For a "Web Document" that is not a "Portable Web Document" then offline must necessarily imply a representation only of  a particular state of the Web Document. That again could be either a cache or else a "Portable Document" (most likely not a "Portable Web Document" since offline).

--Bill


On Thu, Sep 10, 2015 at 12:39 PM, Leonard Rosenthol <lrosenth@adobe.com<mailto:lrosenth@adobe.com>> wrote:
Then if this is the case – then why do we need the states of “online, offline and cached” for a portable web document?   Maybe we only need those then for a web document, where offline == portable?

From: Bill McCoy
Date: Thursday, September 10, 2015 at 3:35 PM
To: Leonard Rosenthol
Cc: Olaf Drümmer, Ivan Herman, W3C Digital Publishing IG, Deborah Kaplan, Liam Quin, Ralph Swick

Subject: Re: [Glossary] Definition of a portable document (and other things...)

Leonard, of course dynamic updating of information when online is a desirable feature... the banking app on my mobile phone, among others, already works this way and I suspect you use apps that do likewise. I think we all agree on pushing for OWP to enable doing more of this without resorting to native apps.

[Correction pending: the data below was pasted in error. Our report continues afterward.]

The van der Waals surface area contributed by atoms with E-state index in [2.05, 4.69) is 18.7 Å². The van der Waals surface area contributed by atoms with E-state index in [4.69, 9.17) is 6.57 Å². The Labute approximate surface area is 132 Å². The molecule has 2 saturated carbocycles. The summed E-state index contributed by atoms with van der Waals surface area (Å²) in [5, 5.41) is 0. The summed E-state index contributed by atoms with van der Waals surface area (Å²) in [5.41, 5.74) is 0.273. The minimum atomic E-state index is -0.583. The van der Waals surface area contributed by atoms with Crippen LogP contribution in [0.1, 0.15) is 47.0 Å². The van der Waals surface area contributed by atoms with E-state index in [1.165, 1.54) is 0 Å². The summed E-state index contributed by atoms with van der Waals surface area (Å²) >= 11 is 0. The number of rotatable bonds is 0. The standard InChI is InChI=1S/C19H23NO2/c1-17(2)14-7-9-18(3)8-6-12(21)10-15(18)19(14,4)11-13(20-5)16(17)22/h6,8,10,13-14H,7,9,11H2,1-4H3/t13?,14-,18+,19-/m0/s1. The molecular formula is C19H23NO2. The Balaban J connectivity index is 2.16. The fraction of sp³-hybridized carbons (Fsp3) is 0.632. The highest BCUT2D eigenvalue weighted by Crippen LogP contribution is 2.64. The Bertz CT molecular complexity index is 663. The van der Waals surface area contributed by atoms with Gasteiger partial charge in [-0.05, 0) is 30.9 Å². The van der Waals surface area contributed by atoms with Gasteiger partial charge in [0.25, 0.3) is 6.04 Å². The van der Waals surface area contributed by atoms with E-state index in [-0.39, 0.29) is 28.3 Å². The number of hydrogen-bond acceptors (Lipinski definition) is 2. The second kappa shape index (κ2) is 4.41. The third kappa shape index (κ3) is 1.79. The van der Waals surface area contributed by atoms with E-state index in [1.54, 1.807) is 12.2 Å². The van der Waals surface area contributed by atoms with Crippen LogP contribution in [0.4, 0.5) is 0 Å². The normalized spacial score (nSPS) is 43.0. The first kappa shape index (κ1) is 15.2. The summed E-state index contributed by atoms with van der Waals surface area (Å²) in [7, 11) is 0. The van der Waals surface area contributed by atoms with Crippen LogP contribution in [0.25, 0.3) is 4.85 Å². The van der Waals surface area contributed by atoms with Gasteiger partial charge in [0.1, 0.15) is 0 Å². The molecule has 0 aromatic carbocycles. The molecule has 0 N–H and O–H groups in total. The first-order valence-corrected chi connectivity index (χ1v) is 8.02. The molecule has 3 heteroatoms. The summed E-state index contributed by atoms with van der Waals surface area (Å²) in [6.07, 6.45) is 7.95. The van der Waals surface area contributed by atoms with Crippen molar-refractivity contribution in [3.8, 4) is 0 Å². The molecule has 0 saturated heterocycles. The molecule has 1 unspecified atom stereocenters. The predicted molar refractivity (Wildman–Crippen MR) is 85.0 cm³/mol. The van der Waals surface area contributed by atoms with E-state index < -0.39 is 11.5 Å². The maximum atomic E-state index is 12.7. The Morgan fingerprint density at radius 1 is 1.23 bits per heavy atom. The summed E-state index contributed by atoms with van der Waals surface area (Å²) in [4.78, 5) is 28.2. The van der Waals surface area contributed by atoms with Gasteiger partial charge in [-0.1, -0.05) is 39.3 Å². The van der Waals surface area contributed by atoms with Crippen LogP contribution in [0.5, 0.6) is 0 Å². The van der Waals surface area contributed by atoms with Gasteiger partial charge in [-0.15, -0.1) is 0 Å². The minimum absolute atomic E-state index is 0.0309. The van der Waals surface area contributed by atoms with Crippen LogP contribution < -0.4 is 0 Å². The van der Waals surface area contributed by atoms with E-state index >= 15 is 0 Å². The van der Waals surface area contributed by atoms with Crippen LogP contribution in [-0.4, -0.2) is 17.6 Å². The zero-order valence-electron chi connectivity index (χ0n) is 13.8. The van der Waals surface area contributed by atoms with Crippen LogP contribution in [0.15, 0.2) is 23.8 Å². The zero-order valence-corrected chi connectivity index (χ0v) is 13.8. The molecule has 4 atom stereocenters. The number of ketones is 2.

But to me, content that changes on the fly based on new data is not what I would call a portable document, since it depends on a server process to realize the true current state of the content, and that server process cannot be archived etc.

This group may certainly want to taking on helping to facilitate this feature in Web Documents but I don't think we should conflate "portable documents" with "offline-usable Web applications", even if a cached state of the Web application may be portable.  Maybe we just need additional terms rather than trying to load everything on to "portable".

--Bill

On Thu, Sep 10, 2015 at 12:15 PM, Leonard Rosenthol <lrosenth@adobe.com<mailto:lrosenth@adobe.com>> wrote:
I would agree that your example from amazon is one that you probably wouldn’t want portable…